The two European organizations afterwards are peer to peer loan intermediaries. Their business model is somewhat similar to that for microloans. However both of them begin with loans of, respectively, 1,000€ and 1,000 pounds. They appear to be more oriented towards personal loans and perhaps working capital for a small firn, rather than for a start-up. Still, there is no harm in entering a several different funding proposals (split testing) to see what surfaces.


    4.1 - The National Science Foundation (NSF)

    This U.S. goverment organization is funded with $6.8 billion dollars to support research in engineering and science (with the exception of medical research). On July 28th, 2011 NSF announced the Innovation Corps (I-Corps). Its goal is help selected research projects at U.S. universities and move out of the university and into the marketplace. It will fund 100 start-up teams a year to turn research into products. The I-Corps teams will receive $50,000 each. The announcement was accompanied with a solicitation for proposals. A webinar is held about I-Corps the first Tuesday of every month at 14:00 EST (Eastern Standard Time, e.g. New York, which is 20:00 in Munich). The link is to the registration information. 

    An integral part of the program is six months of training for the chosen teams. That training will be based on course developed at the Stanford Technology Ventures Program, which is the entrepreneurship center of Stanford's School of Engineering. This course, "Lean Launch Pad," teaches engineers and scientists an iterative approach to founding a company. One treats it in a similar way to a research project. One forms a hypotheses, tests it against the marketplace, adjusts the hypothesis accordingly, and again tests it . . . The course is discussed further at the introduction to "C. The Intra- and Entrepreneur's Education, The Ivory Trench." 


    4.2 -  smava GmbH  

    This site is an interesting German loan intermediary, headquartered in Berlin. You put up on the website the amount you need and what terms you offer (interest and principal repayment, collateral, if any). Then lenders respond. There is no direct contact between the two parties to the transaction. Consider that a challenge to your creativity! The loans range from 1,000€ to 50,000€, significantly larger then at the traditional microlenders. Lenders can pool their funds, with a minimum investment of 250€ to a maximum of 100,000€.

    Consider pursuing this route in coordination with a submission to a German business plan competition such as the Münchener Business Plan Wettbewerb linked above at 1.0.8 of "The Funding Universe."


    4.3 -  Zopa 

    This U.K. site is quite similar to the the German smava. It also provides peer to peer lending. The range of loans is 1,000 pounds to 15,000 pounds. The firm is headquartered in London, with a staff of 23 (July, 2010). In this case one could consider participating in a business plan competition in England as a tie-in.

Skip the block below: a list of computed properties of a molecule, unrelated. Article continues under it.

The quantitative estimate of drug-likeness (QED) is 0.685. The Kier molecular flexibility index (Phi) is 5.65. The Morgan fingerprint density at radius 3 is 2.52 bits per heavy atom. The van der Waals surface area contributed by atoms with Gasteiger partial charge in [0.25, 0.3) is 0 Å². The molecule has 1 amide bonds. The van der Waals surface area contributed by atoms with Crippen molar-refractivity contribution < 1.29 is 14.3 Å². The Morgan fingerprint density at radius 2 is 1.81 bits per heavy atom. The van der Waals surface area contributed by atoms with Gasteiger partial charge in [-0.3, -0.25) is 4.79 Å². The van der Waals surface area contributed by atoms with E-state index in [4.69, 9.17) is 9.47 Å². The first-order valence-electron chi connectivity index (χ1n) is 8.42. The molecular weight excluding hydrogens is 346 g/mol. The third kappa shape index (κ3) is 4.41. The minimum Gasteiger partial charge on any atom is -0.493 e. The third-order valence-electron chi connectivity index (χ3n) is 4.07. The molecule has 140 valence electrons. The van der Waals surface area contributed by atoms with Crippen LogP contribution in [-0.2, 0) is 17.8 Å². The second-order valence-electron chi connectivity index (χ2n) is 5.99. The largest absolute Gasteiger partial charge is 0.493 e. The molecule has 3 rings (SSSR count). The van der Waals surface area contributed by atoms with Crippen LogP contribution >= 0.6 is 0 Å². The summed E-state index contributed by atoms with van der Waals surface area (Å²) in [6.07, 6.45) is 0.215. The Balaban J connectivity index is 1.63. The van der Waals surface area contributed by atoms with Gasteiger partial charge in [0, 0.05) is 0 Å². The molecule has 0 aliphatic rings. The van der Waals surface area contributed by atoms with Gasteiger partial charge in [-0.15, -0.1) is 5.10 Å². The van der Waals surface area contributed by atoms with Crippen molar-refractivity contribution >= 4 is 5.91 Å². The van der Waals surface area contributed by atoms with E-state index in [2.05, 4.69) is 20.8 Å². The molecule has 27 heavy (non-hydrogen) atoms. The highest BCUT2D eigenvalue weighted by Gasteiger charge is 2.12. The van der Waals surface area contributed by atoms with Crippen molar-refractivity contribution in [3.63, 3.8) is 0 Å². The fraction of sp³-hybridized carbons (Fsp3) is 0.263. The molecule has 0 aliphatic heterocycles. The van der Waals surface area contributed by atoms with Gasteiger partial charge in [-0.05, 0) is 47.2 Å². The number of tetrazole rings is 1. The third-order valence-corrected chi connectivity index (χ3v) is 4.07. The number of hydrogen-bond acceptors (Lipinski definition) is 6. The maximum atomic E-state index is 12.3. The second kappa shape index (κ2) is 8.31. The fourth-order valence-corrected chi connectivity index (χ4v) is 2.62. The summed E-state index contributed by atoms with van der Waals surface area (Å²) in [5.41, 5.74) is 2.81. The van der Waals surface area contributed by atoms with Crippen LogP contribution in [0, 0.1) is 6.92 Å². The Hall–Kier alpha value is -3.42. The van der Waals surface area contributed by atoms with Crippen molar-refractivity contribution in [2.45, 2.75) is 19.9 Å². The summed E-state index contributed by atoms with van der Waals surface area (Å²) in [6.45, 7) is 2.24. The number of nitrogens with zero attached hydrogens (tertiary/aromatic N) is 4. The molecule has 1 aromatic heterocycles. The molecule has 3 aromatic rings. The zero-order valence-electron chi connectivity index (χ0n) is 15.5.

4.4 - Microloan franchising

    The bottom tier of microloans is 5€ (!) to $25, with loans of a few hundred dollars representing the top tier.  The link is to a list of some examples of these lending instutions, giving their websites with a couple of sentences by way of introduction to them at "Pro Bono and Charity Work" at About Us. What on earth could you do with such trivial amounts? Well in this world, the developed world, nothing at all. 

    However there is another world out there, a pretty large one too, viz. the developing world, a good three to four billion people. Consider developing a franchise related model for your product. The actual legal structure would be a licensing agreement to avoid meeting the legal requirements for a franchise. Furthermore the product needs to do some social good. It can not be a new "tastes like chocolate (spiked with nicotine to ensure customer loyalty)" chewing gum aimed at 1st and 2nd graders. You negotiate with a micro-lender having a large base (and some of them do) the offer for your product. It can be purchased with a micro-loan.

    A specific example is the sale of mobile phones in India and Uganda, discussed at the microloan link in the paragraph about the Gramean Foundation. One received a micro-loan to purchase a mobile phone. The owner now let other people in her village use it for a fee. The fees repaid the loan and provided the borrower some income besides. Communications improved. A variation of this model is to have the "village phone" connected to someone who is on a computer with an Internet connection in order to ask questions (agricultural, medical, etc.)

     The mobile phone company is establishing a powerful brand name for itself for future purchases with zero advertising cost. Thinking long term of prospects 20 years down the road will inevitably lead to mistakes. Some backwaters that appear poised for growth will still be backwaters come the next millenium. But others of those 20 year targets will pleasantly surprise you and turn into revenue centers (for products not even conceived of yet) considerably sooner then anticipated.


* Chauvinism, excessive patriotism -- up to war-mongering -- entered the English language from the French word that was derived from Nicolas Chauvin. He was a lengendary soldier devoted to Napoleon.